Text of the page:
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The Aesthetics of Disengagement : Contemporary Art and Depression

by Christine Ross
The University of Minnesota Press, Minneapolis, 2006
244 pp., illus. 67 b/w. Trade, $75.00 ; paper, $25.00
ISBN: 0-8166-4538-8 ; ISBN : 0-8166-4539-6.

Reviewed by Jan Baetens
KU Leuven
Faculty of Arts, Blijde Inkomststraat 21, B-3000 Leuven, Belgium


The Aesthetics of Disengagement is an innovative and challenging, yet not totally unproblematic, book, that raises important questions on contemporary art and aesthetics as well as on the relationships between art and science. It claims, first, that contemporary art displays a specific regime of attention and perception and, thus, of the aesthetic interaction with the object and the world, and, second, that it intervenes in a very active way in the ongoing scientific debate on the nature of depression. More specifically, the book argues that, in the field of aesthetics, contemporary art’s fascination with depression introduces a dramatic modification of what happens between the audience and the world, bringing to the fore a characteristic lack or incapability of interacting with the other. In the scientific discussions on depression, Ross makes a plea against the currently prevailing dementalization of depression and the accompanying marginalization of psychoanalysis.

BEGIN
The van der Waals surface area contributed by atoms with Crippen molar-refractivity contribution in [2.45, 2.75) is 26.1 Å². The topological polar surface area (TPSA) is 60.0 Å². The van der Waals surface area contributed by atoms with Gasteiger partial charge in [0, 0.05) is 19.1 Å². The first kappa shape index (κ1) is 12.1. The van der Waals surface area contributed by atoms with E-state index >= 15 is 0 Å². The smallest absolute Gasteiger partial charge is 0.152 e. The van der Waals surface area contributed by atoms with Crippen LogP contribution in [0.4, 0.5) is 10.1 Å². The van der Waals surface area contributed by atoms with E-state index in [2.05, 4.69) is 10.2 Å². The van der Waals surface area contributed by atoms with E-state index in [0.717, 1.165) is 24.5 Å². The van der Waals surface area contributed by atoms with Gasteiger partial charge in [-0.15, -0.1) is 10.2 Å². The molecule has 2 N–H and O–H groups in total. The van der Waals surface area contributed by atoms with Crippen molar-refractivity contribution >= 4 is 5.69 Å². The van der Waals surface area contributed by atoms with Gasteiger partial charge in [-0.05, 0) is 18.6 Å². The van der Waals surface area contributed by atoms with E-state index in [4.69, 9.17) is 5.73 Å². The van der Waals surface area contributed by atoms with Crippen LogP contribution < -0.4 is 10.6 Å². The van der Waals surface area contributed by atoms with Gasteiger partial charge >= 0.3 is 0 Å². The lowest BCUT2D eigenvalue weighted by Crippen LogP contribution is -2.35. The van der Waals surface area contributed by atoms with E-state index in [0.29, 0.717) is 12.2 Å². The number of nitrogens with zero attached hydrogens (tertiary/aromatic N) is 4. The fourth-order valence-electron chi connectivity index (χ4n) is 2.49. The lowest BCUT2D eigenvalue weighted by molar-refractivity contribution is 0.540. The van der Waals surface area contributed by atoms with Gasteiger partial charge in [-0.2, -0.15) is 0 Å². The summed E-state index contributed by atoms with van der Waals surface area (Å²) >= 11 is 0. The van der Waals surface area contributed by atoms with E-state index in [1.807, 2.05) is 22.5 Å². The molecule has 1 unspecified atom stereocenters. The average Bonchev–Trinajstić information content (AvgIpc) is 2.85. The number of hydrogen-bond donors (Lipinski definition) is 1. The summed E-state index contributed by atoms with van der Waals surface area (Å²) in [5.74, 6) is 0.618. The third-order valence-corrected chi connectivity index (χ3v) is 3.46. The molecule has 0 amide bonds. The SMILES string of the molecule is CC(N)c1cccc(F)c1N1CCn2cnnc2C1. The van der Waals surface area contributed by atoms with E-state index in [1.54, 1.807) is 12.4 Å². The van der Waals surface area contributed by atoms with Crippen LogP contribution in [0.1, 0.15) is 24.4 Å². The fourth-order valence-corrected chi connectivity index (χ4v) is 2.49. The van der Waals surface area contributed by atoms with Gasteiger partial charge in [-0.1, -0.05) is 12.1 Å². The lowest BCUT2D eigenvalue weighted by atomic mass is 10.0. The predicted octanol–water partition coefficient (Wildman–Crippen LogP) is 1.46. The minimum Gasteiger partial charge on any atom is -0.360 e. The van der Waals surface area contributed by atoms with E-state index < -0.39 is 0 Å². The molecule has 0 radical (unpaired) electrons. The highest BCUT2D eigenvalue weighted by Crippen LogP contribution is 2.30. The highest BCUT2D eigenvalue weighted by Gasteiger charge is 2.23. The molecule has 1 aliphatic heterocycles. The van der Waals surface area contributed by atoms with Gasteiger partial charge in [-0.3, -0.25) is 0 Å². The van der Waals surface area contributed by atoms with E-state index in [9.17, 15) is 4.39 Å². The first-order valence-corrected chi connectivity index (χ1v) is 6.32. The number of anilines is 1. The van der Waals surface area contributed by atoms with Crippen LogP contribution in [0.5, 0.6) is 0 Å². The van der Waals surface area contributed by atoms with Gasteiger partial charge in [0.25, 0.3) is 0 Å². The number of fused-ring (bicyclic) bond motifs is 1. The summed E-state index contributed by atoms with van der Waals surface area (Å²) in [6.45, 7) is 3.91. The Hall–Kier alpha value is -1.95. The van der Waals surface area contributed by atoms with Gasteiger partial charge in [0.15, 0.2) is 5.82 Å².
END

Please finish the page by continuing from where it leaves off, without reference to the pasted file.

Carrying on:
The relationships between art as a symbolic production and melancholia as a particular mental and physical state have always been a key issue in Western thought, and for most thinkers and practitioners these links have been kept in high esteem. Melancholia was considered not an obstacle, but an opportunity. It was seen as a condition to artistic innovation, for it stimulated a critical distance that fostered the artist’s imagination and creative powers. Yet one of the specific features of post World War II art is the shift from melancholia to depression or, to put it more clearly, the loss of melancholia as a creative state of mind the simultaneous rise of a new kind of depressive non-relationship with the word defined by deficiency and the impossibility to ‘cope’——with the world, with the others, with oneself. Depression, hence, means the impossibility to establish any traditional aesthetic relationship whatsoever, since such a relationship is characterized by exactly that what is missing in depression: the orientation toward the outside and the building of oneself through perception of the other, dialogue with the other, critique of the other. Disengagement, it should be clear, is the opposite of absorption, i.e. the aesthetic state of mind imposed by modern art, to follow the famous analysis by Michael Fried.